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Chinese Police Remove Professor During Broadcast of VOA Program


Chinese police broke into the home of Wenguang Sun, a retired Shandong University professor who is critical of China's human rights record, as he was expressing via a telephone interview his opinions on the Voice of America (VOA) Mandarin television show, "Issues & Opinions."

Chinese police broke into the home of a retired Shandong University professor who is critical of China's human rights record as he was expressing via a telephone interview his opinions on the Voice of America (VOA) Mandarin television show, Issues & Opinions.

VOA Mandarin has attempted to reach professor Wenguang Sun by cellphone and WeChat, a popular social media platform, since he was removed from his home during the Wednesday night broadcast. The professor, who lives in Jinan, the capital of eastern China's Shandong province, has not responded. Sources in Shandong told VOA he was under house arrest.

"I am entitled to express my opinion. This is my freedom of speech," were the professor's last words heard on the show via telephone.

Yibing Feng, VOA's correspondent in Beijing, called the Information Department of the Ministry of Foreign Affairs of China for comment, but the mobile phone open to the public was turned off, and the landline was not answered. Feng also contacted the Public Security Department of Shandong University and the Shanda Road Police Station of Jinan's Public Security Bureau. Neither would comment.

"While details about this incident are still not confirmed, VOA is monitoring the situation closely and will provide an update to program viewers once more information becomes available," VOA spokeswoman Bridget Serchak said in a statement.

"As stated in the Universal Declaration of Human Rights, everyone has the right to freedom of opinion and expression; this right includes freedom to hold opinions without interference and to seek, receive and impart information and ideas through any media and regardless of frontiers," Serchak said.

'Regularly speaks publicly'

The professor "regularly speaks publicly about Chinese human rights and domestic and foreign policy issues in China," she added.

Sun was invited to appear on the hourlong show by VOA's Bo Xu, who with Yu-Wen Cheng hosts the Monday-through-Thursday program on alternating evenings. Xu, who had interviewed Sun for a news program two years ago, said this was Sun's first appearance on the opinion show. The topic of discussion on Wednesday was China's "throw-money diplomacy."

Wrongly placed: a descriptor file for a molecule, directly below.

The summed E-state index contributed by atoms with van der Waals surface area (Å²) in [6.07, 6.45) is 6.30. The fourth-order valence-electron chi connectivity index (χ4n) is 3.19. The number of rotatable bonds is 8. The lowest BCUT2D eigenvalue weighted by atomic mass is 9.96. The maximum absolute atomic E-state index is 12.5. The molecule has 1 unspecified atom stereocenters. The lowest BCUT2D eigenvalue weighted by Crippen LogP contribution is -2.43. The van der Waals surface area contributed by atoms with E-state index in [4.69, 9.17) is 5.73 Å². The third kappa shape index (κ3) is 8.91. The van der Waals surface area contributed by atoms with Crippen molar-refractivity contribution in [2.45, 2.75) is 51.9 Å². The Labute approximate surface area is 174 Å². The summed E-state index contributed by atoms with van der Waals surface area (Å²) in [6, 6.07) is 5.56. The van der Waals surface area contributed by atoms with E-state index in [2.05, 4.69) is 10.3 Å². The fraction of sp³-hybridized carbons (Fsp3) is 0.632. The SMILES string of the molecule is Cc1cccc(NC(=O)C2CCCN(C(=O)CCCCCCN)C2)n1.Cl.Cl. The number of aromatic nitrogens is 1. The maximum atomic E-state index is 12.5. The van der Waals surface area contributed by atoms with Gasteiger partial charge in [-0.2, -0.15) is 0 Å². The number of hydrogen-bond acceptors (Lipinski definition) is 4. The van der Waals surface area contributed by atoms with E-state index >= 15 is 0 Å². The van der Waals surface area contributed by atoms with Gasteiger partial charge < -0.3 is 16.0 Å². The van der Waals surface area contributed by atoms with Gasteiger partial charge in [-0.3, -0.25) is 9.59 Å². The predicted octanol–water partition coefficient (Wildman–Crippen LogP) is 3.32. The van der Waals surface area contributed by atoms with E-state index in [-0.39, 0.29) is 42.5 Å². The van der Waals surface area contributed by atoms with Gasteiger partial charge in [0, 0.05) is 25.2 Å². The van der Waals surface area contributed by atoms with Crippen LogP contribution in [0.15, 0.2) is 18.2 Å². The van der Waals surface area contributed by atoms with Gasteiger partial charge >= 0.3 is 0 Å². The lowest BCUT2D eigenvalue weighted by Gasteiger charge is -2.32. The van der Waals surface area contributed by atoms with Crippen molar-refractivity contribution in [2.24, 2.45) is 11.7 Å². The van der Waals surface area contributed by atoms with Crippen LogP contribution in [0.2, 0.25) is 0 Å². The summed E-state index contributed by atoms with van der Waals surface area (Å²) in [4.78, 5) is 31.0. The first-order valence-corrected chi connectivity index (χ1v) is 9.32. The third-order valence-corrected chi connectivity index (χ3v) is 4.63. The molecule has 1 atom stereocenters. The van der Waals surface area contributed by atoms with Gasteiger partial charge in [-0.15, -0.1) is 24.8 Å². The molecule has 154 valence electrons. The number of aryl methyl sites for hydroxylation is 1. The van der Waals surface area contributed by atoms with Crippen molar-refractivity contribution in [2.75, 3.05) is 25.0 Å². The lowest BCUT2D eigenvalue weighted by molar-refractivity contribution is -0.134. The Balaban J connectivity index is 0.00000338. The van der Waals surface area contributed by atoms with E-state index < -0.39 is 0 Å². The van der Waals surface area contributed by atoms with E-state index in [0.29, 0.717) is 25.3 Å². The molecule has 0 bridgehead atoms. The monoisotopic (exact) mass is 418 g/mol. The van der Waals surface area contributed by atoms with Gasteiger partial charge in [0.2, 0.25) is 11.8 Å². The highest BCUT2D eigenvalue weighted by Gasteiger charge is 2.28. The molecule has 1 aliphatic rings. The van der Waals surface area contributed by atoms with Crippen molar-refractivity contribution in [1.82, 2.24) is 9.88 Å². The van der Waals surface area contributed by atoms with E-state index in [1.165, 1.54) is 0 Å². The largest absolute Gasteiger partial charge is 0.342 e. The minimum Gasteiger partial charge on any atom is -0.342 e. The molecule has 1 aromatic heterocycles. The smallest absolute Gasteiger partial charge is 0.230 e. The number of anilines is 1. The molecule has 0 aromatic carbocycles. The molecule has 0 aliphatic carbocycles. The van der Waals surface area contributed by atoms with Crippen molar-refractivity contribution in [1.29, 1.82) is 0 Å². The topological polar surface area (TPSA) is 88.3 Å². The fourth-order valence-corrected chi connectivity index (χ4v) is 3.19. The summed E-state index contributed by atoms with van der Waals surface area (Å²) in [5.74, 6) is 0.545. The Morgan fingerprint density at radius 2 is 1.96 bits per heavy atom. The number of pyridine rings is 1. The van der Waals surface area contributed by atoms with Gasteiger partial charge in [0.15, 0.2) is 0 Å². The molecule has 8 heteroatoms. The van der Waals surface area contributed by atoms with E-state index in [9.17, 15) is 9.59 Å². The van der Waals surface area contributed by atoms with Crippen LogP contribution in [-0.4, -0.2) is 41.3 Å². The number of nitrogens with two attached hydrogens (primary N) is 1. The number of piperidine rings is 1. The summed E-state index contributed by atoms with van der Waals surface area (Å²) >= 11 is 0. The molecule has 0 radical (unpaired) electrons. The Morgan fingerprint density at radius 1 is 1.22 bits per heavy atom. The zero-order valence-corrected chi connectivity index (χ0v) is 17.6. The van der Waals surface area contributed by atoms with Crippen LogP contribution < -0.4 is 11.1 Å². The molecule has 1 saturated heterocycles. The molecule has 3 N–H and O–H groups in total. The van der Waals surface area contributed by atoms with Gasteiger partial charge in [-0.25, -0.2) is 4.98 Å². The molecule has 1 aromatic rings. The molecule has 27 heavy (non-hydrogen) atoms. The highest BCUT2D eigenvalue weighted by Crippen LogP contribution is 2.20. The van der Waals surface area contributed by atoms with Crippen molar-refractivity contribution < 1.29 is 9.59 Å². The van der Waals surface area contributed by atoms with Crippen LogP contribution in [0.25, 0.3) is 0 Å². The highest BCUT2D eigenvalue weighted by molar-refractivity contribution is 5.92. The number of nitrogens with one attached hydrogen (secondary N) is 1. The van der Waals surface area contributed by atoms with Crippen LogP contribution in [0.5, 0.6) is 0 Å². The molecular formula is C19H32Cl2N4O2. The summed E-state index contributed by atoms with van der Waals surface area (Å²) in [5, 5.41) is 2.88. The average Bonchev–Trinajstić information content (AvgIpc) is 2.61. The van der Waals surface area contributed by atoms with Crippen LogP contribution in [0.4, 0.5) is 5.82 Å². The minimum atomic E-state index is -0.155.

While "professor Sun was on a live telephone interview from his home, he reported to the VOA anchor that local police had forcibly entered his residence and demanded he end the interview," Serchak said in the statement. "When professor Sun refused, the phone line went dead on live television. Subsequent efforts by VOA to re-engage with him for this interview have been unsuccessful."

Sun appeared on the show, which is broadcast from Washington, D.C., with two other guests.

VOA host Xu was interested in interviewing Sun because he had written an open letter critical of Xi Jinping, China's president, on the eve of his trip last month to Africa and the Middle East.

In the letter, Sun urged Xi to stop spending money overseas on aid, loans and investments, saying the money would be better spent in China. Sun also criticized Xi's autocratic rule. Xi consolidated his power at the National People's Congress in March.

Sun's letter created an uproar on WeChat and in the overseas Chinese media for its implicit criticism of Xi's Belt and Road Initiative that aims to build a transport network connecting China by land and sea to Southeast Asia, Central Asia, the Middle East, Europe and Africa.

'Make nice with African countries'

On the show, Sun said, Xi "wants to make nice with African countries, and that's not what we are against. But there are so many other things for him to take into account. China has got a huge population, and there are still so many people living in destitution. You need to consider your own economic capability when providing for others. If you don't actually have the scale of capability to match up with the scale of things you are trying to do, just don't do it."

Sun also said on air, "There are so many people living in poverty in China. Some too poor to see a doctor, some too poor to have pensions after retirement, and some too poor to go to school. Under such circumstances, [if] you still choose to throw money at other countries, domestic backlash is almost guaranteed."

According to a transcript of the show, as Sun continued, he informed the audience that six policemen were coming at him. He could be heard yelling at them, "What? Did I say something wrong? Did you hear I say anything wrong? So many Chinese are still poor and we shouldn't throw our money in Africa."

Then Sun told the audience that two more policemen had appeared and continued his interview, saying "Throwing money around is not benefiting our country and society. ..."

Police interrupted him at this point, and Sun could be heard saying to the VOA host, "Because I planned to be on your panel discussion, [Xi] just assigned six policemen to break my door and force me not to do the interview with you. I grabbed my knife and was just ready to fight such intimidation myself at whatever cost.

"At this moment, they are standing right at my door," he said. "I am entitled to express my opinion. This is my freedom of speech!"